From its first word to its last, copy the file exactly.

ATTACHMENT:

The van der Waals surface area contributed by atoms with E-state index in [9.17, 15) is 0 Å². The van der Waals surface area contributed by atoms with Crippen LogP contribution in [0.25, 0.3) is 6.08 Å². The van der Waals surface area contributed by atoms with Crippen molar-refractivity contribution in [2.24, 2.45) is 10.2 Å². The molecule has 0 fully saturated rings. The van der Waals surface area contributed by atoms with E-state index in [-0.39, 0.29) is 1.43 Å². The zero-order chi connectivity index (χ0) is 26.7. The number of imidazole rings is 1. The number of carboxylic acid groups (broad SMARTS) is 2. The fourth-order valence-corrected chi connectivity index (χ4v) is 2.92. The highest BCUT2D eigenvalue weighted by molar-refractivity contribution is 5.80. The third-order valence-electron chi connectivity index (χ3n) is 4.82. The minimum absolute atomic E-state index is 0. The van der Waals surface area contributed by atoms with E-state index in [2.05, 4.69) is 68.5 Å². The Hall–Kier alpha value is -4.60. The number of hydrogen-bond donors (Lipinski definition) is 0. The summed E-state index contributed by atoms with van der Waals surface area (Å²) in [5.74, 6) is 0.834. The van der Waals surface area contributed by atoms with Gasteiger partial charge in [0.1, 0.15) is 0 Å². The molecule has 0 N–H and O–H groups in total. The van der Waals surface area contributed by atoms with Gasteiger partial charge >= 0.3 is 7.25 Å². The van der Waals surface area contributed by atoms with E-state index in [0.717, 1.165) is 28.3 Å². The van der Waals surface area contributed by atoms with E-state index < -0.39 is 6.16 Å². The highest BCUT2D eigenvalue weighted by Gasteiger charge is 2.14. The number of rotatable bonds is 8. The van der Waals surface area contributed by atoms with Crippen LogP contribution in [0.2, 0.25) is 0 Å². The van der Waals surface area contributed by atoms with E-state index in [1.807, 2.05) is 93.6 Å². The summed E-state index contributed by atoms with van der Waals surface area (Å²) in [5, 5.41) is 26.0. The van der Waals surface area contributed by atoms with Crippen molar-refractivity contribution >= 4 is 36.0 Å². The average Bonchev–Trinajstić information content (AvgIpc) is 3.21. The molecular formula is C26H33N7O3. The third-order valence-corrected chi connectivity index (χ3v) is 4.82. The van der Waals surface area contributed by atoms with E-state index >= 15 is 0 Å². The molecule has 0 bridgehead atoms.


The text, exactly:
The van der Waals surface area contributed by atoms with E-state index in [9.17, 15) is 0 Å². The van der Waals surface area contributed by atoms with Crippen LogP contribution in [0.25, 0.3) is 6.08 Å². The van der Waals surface area contributed by atoms with Crippen molar-refractivity contribution in [2.24, 2.45) is 10.2 Å². The molecule has 0 fully saturated rings. The van der Waals surface area contributed by atoms with E-state index in [-0.39, 0.29) is 1.43 Å². The zero-order chi connectivity index (χ0) is 26.7. The number of imidazole rings is 1. The number of carboxylic acid groups (broad SMARTS) is 2. The fourth-order valence-corrected chi connectivity index (χ4v) is 2.92. The highest BCUT2D eigenvalue weighted by molar-refractivity contribution is 5.80. The third-order valence-electron chi connectivity index (χ3n) is 4.82. The minimum absolute atomic E-state index is 0. The van der Waals surface area contributed by atoms with E-state index in [2.05, 4.69) is 68.5 Å². The Hall–Kier alpha value is -4.60. The number of hydrogen-bond donors (Lipinski definition) is 0. The summed E-state index contributed by atoms with van der Waals surface area (Å²) in [5.74, 6) is 0.834. The van der Waals surface area contributed by atoms with Gasteiger partial charge in [0.1, 0.15) is 0 Å². The molecule has 0 N–H and O–H groups in total. The van der Waals surface area contributed by atoms with Gasteiger partial charge >= 0.3 is 7.25 Å². The van der Waals surface area contributed by atoms with E-state index in [0.717, 1.165) is 28.3 Å². The van der Waals surface area contributed by atoms with E-state index < -0.39 is 6.16 Å². The highest BCUT2D eigenvalue weighted by Gasteiger charge is 2.14. The number of rotatable bonds is 8. The van der Waals surface area contributed by atoms with Crippen LogP contribution in [0.2, 0.25) is 0 Å². The van der Waals surface area contributed by atoms with E-state index in [1.807, 2.05) is 93.6 Å². The summed E-state index contributed by atoms with van der Waals surface area (Å²) in [5, 5.41) is 26.0. The van der Waals surface area contributed by atoms with Crippen molar-refractivity contribution >= 4 is 36.0 Å². The average Bonchev–Trinajstić information content (AvgIpc) is 3.21. The molecular formula is C26H33N7O3. The third-order valence-corrected chi connectivity index (χ3v) is 4.82. The van der Waals surface area contributed by atoms with E-state index >= 15 is 0 Å². The molecule has 0 bridgehead atoms.